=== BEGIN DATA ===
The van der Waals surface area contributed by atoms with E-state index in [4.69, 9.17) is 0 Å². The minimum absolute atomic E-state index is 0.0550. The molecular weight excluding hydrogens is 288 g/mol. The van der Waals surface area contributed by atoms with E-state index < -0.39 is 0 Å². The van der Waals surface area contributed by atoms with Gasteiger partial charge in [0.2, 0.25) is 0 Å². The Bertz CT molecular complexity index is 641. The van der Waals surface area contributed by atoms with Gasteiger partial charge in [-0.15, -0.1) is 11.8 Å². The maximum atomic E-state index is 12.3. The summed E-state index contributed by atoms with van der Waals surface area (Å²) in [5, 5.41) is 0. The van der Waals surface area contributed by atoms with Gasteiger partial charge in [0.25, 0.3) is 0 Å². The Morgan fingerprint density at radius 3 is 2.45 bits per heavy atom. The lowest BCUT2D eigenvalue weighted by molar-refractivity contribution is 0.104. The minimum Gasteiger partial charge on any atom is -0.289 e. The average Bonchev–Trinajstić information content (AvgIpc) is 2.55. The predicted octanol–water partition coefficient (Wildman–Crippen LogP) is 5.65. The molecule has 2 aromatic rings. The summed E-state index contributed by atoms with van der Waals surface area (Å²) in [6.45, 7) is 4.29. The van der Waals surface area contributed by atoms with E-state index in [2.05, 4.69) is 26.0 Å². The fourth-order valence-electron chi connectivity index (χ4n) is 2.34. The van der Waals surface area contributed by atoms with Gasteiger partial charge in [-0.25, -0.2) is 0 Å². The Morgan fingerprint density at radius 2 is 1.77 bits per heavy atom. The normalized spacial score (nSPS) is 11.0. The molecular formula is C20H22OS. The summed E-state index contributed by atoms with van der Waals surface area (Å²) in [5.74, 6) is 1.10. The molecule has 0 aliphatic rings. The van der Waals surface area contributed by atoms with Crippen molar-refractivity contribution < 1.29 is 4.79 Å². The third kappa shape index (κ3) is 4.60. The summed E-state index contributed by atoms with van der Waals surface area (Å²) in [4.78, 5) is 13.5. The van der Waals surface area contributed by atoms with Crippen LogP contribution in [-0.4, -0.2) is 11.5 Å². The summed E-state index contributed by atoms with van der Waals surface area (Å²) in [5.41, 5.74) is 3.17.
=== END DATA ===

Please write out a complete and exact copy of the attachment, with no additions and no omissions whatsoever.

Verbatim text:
The van der Waals surface area contributed by atoms with E-state index in [4.69, 9.17) is 0 Å². The minimum absolute atomic E-state index is 0.0550. The molecular weight excluding hydrogens is 288 g/mol. The van der Waals surface area contributed by atoms with E-state index < -0.39 is 0 Å². The van der Waals surface area contributed by atoms with Gasteiger partial charge in [0.2, 0.25) is 0 Å². The Bertz CT molecular complexity index is 641. The van der Waals surface area contributed by atoms with Gasteiger partial charge in [-0.15, -0.1) is 11.8 Å². The maximum atomic E-state index is 12.3. The summed E-state index contributed by atoms with van der Waals surface area (Å²) in [5, 5.41) is 0. The van der Waals surface area contributed by atoms with Gasteiger partial charge in [0.25, 0.3) is 0 Å². The Morgan fingerprint density at radius 3 is 2.45 bits per heavy atom. The lowest BCUT2D eigenvalue weighted by molar-refractivity contribution is 0.104. The minimum Gasteiger partial charge on any atom is -0.289 e. The average Bonchev–Trinajstić information content (AvgIpc) is 2.55. The predicted octanol–water partition coefficient (Wildman–Crippen LogP) is 5.65. The molecule has 2 aromatic rings. The summed E-state index contributed by atoms with van der Waals surface area (Å²) in [6.45, 7) is 4.29. The van der Waals surface area contributed by atoms with E-state index in [2.05, 4.69) is 26.0 Å². The fourth-order valence-electron chi connectivity index (χ4n) is 2.34. The van der Waals surface area contributed by atoms with Gasteiger partial charge in [-0.25, -0.2) is 0 Å². The Morgan fingerprint density at radius 2 is 1.77 bits per heavy atom. The normalized spacial score (nSPS) is 11.0. The molecular formula is C20H22OS. The summed E-state index contributed by atoms with van der Waals surface area (Å²) in [5.74, 6) is 1.10. The molecule has 0 aliphatic rings. The van der Waals surface area contributed by atoms with Crippen molar-refractivity contribution < 1.29 is 4.79 Å². The third kappa shape index (κ3) is 4.60. The summed E-state index contributed by atoms with van der Waals surface area (Å²) in [4.78, 5) is 13.5. The van der Waals surface area contributed by atoms with Crippen LogP contribution in [-0.4, -0.2) is 11.5 Å². The summed E-state index contributed by atoms with van der Waals surface area (Å²) in [5.41, 5.74) is 3.17.